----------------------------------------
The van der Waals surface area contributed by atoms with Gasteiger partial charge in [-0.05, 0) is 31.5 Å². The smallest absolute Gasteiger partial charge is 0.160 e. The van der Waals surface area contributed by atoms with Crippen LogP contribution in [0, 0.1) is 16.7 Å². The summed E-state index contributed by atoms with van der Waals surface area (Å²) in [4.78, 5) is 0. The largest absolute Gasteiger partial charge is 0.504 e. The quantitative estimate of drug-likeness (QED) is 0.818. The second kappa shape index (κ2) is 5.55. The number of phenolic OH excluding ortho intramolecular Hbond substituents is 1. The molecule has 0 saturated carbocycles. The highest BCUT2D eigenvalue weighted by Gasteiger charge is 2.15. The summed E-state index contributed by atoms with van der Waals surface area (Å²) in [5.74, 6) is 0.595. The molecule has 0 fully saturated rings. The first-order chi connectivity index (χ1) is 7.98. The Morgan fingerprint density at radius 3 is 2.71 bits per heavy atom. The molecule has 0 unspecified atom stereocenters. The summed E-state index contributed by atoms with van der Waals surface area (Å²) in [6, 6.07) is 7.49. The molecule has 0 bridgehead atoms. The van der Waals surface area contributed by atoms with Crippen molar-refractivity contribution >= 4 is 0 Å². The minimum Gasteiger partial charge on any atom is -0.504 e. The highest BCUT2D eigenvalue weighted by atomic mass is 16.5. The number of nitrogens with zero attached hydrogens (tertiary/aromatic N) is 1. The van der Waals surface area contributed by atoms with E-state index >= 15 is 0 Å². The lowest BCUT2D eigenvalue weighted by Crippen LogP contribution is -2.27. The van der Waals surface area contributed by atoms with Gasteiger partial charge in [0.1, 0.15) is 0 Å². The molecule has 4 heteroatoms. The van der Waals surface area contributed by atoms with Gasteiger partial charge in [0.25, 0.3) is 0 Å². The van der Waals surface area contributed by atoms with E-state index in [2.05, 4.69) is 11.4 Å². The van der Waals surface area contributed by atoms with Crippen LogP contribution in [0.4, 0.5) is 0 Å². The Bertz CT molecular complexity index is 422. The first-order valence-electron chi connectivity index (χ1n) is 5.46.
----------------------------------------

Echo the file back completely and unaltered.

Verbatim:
The van der Waals surface area contributed by atoms with Gasteiger partial charge in [-0.05, 0) is 31.5 Å². The smallest absolute Gasteiger partial charge is 0.160 e. The van der Waals surface area contributed by atoms with Crippen LogP contribution in [0, 0.1) is 16.7 Å². The summed E-state index contributed by atoms with van der Waals surface area (Å²) in [4.78, 5) is 0. The largest absolute Gasteiger partial charge is 0.504 e. The quantitative estimate of drug-likeness (QED) is 0.818. The second kappa shape index (κ2) is 5.55. The number of phenolic OH excluding ortho intramolecular Hbond substituents is 1. The molecule has 0 saturated carbocycles. The highest BCUT2D eigenvalue weighted by Gasteiger charge is 2.15. The summed E-state index contributed by atoms with van der Waals surface area (Å²) in [5.74, 6) is 0.595. The molecule has 0 fully saturated rings. The first-order chi connectivity index (χ1) is 7.98. The Morgan fingerprint density at radius 3 is 2.71 bits per heavy atom. The molecule has 0 unspecified atom stereocenters. The summed E-state index contributed by atoms with van der Waals surface area (Å²) in [6, 6.07) is 7.49. The molecule has 0 bridgehead atoms. The van der Waals surface area contributed by atoms with Crippen molar-refractivity contribution >= 4 is 0 Å². The minimum Gasteiger partial charge on any atom is -0.504 e. The highest BCUT2D eigenvalue weighted by atomic mass is 16.5. The number of nitrogens with zero attached hydrogens (tertiary/aromatic N) is 1. The van der Waals surface area contributed by atoms with E-state index >= 15 is 0 Å². The lowest BCUT2D eigenvalue weighted by Crippen LogP contribution is -2.27. The van der Waals surface area contributed by atoms with Gasteiger partial charge in [0.1, 0.15) is 0 Å². The molecule has 4 heteroatoms. The van der Waals surface area contributed by atoms with Gasteiger partial charge in [0.25, 0.3) is 0 Å². The van der Waals surface area contributed by atoms with E-state index in [2.05, 4.69) is 11.4 Å². The van der Waals surface area contributed by atoms with Crippen LogP contribution in [0.4, 0.5) is 0 Å². The Bertz CT molecular complexity index is 422. The first-order valence-electron chi connectivity index (χ1n) is 5.46.